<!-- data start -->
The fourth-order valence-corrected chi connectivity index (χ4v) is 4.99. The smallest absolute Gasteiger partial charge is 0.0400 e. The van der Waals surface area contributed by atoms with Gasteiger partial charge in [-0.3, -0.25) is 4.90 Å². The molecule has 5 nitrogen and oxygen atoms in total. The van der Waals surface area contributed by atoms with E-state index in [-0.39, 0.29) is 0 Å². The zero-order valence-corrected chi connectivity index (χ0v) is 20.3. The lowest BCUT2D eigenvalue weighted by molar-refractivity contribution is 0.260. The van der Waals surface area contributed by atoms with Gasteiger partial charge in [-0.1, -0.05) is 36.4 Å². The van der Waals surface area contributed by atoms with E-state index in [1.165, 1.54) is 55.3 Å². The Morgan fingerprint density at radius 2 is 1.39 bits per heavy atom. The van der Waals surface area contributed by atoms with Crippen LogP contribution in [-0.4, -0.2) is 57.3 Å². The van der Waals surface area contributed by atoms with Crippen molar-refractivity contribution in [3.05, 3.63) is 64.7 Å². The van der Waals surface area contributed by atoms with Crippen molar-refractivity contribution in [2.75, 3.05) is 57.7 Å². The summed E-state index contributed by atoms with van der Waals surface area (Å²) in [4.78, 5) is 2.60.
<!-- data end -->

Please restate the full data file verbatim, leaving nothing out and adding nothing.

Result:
The fourth-order valence-corrected chi connectivity index (χ4v) is 4.99. The smallest absolute Gasteiger partial charge is 0.0400 e. The van der Waals surface area contributed by atoms with Gasteiger partial charge in [-0.3, -0.25) is 4.90 Å². The molecule has 5 nitrogen and oxygen atoms in total. The van der Waals surface area contributed by atoms with E-state index in [-0.39, 0.29) is 0 Å². The zero-order valence-corrected chi connectivity index (χ0v) is 20.3. The lowest BCUT2D eigenvalue weighted by molar-refractivity contribution is 0.260. The van der Waals surface area contributed by atoms with Gasteiger partial charge in [-0.1, -0.05) is 36.4 Å². The van der Waals surface area contributed by atoms with E-state index in [1.165, 1.54) is 55.3 Å². The Morgan fingerprint density at radius 2 is 1.39 bits per heavy atom. The van der Waals surface area contributed by atoms with Crippen LogP contribution in [-0.4, -0.2) is 57.3 Å². The van der Waals surface area contributed by atoms with Crippen molar-refractivity contribution in [3.05, 3.63) is 64.7 Å². The van der Waals surface area contributed by atoms with Crippen molar-refractivity contribution in [2.75, 3.05) is 57.7 Å². The summed E-state index contributed by atoms with van der Waals surface area (Å²) in [4.78, 5) is 2.60.